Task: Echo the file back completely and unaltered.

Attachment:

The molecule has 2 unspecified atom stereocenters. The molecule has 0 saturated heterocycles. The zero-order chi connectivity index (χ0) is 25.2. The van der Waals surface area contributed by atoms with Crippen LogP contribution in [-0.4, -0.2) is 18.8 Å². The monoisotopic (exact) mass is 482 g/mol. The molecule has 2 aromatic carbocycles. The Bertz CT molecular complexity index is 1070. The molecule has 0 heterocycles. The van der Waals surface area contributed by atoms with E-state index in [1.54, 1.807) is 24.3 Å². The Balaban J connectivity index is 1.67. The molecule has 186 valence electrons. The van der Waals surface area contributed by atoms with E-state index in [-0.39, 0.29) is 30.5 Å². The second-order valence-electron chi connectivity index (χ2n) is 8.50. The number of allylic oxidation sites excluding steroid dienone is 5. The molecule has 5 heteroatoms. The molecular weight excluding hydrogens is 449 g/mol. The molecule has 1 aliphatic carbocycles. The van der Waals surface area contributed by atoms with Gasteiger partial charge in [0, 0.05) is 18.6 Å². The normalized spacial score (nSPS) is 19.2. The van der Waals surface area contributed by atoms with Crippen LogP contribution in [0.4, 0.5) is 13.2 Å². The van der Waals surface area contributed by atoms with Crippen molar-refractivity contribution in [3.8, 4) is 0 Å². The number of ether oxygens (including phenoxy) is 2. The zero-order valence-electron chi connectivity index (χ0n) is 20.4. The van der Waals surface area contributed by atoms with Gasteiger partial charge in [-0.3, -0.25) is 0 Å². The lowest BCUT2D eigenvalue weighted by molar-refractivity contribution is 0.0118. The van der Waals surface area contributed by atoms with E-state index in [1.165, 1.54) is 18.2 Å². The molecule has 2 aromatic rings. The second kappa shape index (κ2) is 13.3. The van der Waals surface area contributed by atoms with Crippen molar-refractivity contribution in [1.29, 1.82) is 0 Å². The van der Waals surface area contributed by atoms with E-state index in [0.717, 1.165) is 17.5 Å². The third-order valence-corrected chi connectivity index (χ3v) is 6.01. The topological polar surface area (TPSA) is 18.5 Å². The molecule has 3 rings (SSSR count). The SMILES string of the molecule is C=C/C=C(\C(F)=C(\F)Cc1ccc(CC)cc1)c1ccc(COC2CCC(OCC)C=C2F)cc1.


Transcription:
The molecule has 2 unspecified atom stereocenters. The molecule has 0 saturated heterocycles. The zero-order chi connectivity index (χ0) is 25.2. The van der Waals surface area contributed by atoms with Crippen LogP contribution in [-0.4, -0.2) is 18.8 Å². The monoisotopic (exact) mass is 482 g/mol. The molecule has 2 aromatic carbocycles. The Bertz CT molecular complexity index is 1070. The molecule has 0 heterocycles. The van der Waals surface area contributed by atoms with E-state index in [1.54, 1.807) is 24.3 Å². The Balaban J connectivity index is 1.67. The molecule has 186 valence electrons. The van der Waals surface area contributed by atoms with E-state index in [-0.39, 0.29) is 30.5 Å². The second-order valence-electron chi connectivity index (χ2n) is 8.50. The number of allylic oxidation sites excluding steroid dienone is 5. The molecule has 5 heteroatoms. The molecular weight excluding hydrogens is 449 g/mol. The molecule has 1 aliphatic carbocycles. The van der Waals surface area contributed by atoms with Gasteiger partial charge in [0, 0.05) is 18.6 Å². The normalized spacial score (nSPS) is 19.2. The van der Waals surface area contributed by atoms with Crippen LogP contribution in [0.4, 0.5) is 13.2 Å². The van der Waals surface area contributed by atoms with Crippen molar-refractivity contribution in [3.8, 4) is 0 Å². The number of ether oxygens (including phenoxy) is 2. The zero-order valence-electron chi connectivity index (χ0n) is 20.4. The van der Waals surface area contributed by atoms with Gasteiger partial charge in [-0.3, -0.25) is 0 Å². The lowest BCUT2D eigenvalue weighted by molar-refractivity contribution is 0.0118. The van der Waals surface area contributed by atoms with E-state index in [1.165, 1.54) is 18.2 Å². The molecule has 2 aromatic rings. The second kappa shape index (κ2) is 13.3. The van der Waals surface area contributed by atoms with Crippen molar-refractivity contribution in [1.29, 1.82) is 0 Å². The van der Waals surface area contributed by atoms with E-state index in [0.717, 1.165) is 17.5 Å². The third-order valence-corrected chi connectivity index (χ3v) is 6.01. The topological polar surface area (TPSA) is 18.5 Å². The molecule has 3 rings (SSSR count). The SMILES string of the molecule is C=C/C=C(\C(F)=C(\F)Cc1ccc(CC)cc1)c1ccc(COC2CCC(OCC)C=C2F)cc1.